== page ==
CEO problems and crisis management

I posted recently about the damage to the corporate and personal reputation of BP and its CEO, John Browne over the attitude shown towards shareholders regarding executive payouts.  Now it seems Browne had his mind on other matters as he leaves the company over a lie to the court regarding his private life.

Apparently a four month battle has been ongoing with the Mail on Sunday over allegations regarding a personal relationship with Jeff Chevalier, his Canadian partner between 2002 and 2006.

When someone has a solid reputation in business – and Browne was rated as one of the best in the business in annual CEO surveys – it seems surprising when their judgement is affected by personal attachments.

There should be no issue over Browne’s sexuality, but if company resources were misused and lies told under oath, then his credibility and reputation is destroyed.

In the case of squabbles with shareholders, corporate PR responsibilities will lie with the executives in terms of presenting the company perspective and implementing crisis management plans. 

In the case of a crisis caused by the actions of individual executives – especially when these relate to their personal life – public relations is unlikely to be directed to assist the individual.  In such cases, the CEO will find himself without the expert PR counsel he has relied on within the organisation – and will probably need to employ his own experts to manage media relations and try to recover a personal reputation.

Is this an argument for CEOs to employ their own PR counsel during their careers rather than rely on the in-house team, like sports stars do?  Or would that cause problems when the personal and corporate best interests are in conflict?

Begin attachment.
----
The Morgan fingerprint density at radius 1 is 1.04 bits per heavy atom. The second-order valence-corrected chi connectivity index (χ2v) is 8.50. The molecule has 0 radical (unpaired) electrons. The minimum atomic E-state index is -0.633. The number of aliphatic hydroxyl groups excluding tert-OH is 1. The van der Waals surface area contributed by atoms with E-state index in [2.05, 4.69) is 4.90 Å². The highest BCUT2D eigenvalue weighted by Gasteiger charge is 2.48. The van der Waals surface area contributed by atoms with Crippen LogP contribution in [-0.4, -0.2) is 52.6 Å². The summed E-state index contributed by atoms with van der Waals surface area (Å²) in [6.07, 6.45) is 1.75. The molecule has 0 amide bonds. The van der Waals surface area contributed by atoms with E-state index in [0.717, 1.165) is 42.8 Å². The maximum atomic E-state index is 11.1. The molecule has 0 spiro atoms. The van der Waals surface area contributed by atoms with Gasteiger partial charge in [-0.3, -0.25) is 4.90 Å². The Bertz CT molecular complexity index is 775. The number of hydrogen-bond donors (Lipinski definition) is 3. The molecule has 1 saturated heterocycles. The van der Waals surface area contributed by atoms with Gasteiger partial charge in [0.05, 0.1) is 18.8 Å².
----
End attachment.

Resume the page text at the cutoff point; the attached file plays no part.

Published by

Heather Yaxley PhD

Dr. Heather Yaxley is passionate about sustainable careers, reflective practice and professional development. I am a rhizomatic educator, practitioner, consultant, academic and scholar. As a qualified academic, I teach the CIPR professional qualifications with PR Academy and have experience teaching at various Universities. I run the Motor Industry Public Affairs Association (MIPAA) and my own strategic consultancy. I was awarded by PhD researching Career Strategies in Public Relations by Bournemouth University in 2017. I'm a published author, with books, chapters and academic papers to my name.

9 thoughts on “CEO problems and crisis management”

  1. Heather, I thought of your post when I read the following article in Friday’s Careers section of the Globe and Mail. Which CEO do you think would benefit more from the in-house PR counsel?!

    “Sex, lies and public scrutiny”

    Lying. Love. Hormones. And gonads. Together they form the fatal, ubiquitous quicksand of the workplace, sucking in clerks and CEOs with equal finality, especially the guys. This week they took down BP PLC’s John Browne, who resigned his job as chief executive officer after it was revealed he’d told a lie about his homosexual lover–a silly, inconsequential lie as it turned out–in court.

    BTW, in today’s Globe (Saturday), there is yet another article, saying that Browne’s ex-lover has skipped town:

    “The whereabouts of Jeff Chevalier remained a mystery yesterday with his former lover suspecting that the 27-year-old Canadian, who single-handedly brought down a British oil tycoon, is holed up somewhere until his story is published in a London tabloid newspaper that bought it….

    …After Mr. Chevalier’s relationship with Lord Browne ended last year, he threatened to embarrass the oil tycoon, according to a court ruling. Mr. Chevalier alleges that Lord Browne used BP money to support him and shared company secrets.

    Lord Browne denies those allegations. BP chairman John Sutherland said in a statement that the company has investigated the allegations and found them baseless. The scandal has left the blogsphere buzzing with theories and opinions about the relationship between the business tycoon and the Canadian”.